Colbert's idea for a political action committee that could raise and spend an unlimited amount of money may have begun as a parody of a recent Supreme Court decision on his Comedy Central cable show, "The Colbert Report," but the 5-1 ruling makes the newly formed super PAC viable for the 2012 election season.
The FEC also ruled Viacom Corp., Comedy Central's parent and the mock conservative pundit's employer, must report any help it provides for the comedian's political endeavors beyond what's aired as a joke on the channel, The Washington Post said.
The commission also decided unanimously that political candidates can fundraise for their super Pacs only within legal FEC limits.
Campaign finance reformers had feared the worst -- that the FEC would allow unlimited contributions by media companies with no reporting requirement, but that was not the case.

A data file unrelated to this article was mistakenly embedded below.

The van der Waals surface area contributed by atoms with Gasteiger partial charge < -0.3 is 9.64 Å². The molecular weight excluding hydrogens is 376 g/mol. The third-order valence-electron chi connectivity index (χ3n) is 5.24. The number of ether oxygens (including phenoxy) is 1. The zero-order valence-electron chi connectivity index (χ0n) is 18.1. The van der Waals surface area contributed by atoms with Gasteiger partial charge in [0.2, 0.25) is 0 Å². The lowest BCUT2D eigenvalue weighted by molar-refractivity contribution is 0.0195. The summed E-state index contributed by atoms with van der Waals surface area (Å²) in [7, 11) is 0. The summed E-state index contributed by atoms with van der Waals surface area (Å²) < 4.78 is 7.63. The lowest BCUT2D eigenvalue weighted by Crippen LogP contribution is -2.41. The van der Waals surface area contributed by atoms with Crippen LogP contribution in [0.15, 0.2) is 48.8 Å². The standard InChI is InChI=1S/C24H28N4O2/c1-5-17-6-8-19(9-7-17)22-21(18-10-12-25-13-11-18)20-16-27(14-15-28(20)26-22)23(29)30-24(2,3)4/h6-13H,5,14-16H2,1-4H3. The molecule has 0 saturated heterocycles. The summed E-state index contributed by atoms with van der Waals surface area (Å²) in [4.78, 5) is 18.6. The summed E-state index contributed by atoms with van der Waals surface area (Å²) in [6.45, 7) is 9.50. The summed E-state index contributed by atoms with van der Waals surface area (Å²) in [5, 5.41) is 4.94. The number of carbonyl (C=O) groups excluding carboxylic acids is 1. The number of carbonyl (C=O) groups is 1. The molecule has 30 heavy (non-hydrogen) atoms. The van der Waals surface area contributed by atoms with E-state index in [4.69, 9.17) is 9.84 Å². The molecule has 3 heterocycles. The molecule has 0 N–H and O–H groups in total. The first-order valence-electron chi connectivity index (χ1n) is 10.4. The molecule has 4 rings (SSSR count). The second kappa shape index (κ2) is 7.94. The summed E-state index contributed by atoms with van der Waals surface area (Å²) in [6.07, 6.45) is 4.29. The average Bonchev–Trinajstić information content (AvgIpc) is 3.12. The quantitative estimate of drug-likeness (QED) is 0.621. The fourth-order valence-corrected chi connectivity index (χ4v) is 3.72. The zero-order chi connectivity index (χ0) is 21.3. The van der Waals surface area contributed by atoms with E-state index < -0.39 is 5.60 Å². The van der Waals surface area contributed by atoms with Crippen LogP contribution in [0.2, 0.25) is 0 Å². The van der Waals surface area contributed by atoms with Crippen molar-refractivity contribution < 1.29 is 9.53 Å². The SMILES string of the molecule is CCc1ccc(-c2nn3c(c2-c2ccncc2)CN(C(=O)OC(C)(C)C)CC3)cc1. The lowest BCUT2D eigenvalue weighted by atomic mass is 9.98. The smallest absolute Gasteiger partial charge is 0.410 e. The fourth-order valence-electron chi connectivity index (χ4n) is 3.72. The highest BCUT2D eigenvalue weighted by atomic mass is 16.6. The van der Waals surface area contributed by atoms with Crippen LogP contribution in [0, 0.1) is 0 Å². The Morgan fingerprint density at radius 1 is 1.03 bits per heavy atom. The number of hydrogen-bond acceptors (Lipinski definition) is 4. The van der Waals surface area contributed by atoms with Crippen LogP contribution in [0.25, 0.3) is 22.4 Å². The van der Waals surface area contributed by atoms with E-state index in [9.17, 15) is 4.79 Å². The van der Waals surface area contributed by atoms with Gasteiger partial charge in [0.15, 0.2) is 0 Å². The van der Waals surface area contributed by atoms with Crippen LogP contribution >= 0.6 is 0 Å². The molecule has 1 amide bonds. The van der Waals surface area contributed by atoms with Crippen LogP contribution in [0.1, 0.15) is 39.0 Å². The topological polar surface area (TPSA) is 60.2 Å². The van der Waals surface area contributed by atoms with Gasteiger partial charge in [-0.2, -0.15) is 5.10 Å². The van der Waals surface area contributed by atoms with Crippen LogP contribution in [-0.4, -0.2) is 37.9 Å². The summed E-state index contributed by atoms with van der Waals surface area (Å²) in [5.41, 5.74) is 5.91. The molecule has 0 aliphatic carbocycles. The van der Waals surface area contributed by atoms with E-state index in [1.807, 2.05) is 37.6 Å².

"If we had viewed this as a funny request, that would have been a lot easier," said commission member Ellen Weintraub, a Democrat.
Colbert, who is non-committal about running for office in 2012, also was non-committal about the purpose of the super PAC. "I've got to get some money first," he said.
He took donations from supporters on E Street, swiping their credit cards with a special reader on his iPad. At least four people donated $50 each and some gave cash, The Hill reported.
Politico said Colbert's seriousness before the panel won praise from FEC Chairwoman Cynthia Bauerly.
"Stephen Colbert is a funny man, but he asked a legitimate question and received a serious answer," she said in a statement. "The opinion adopted today does not give him everything he asked for, but it appropriately applies the press exemption consistent with past commission and court precedent."
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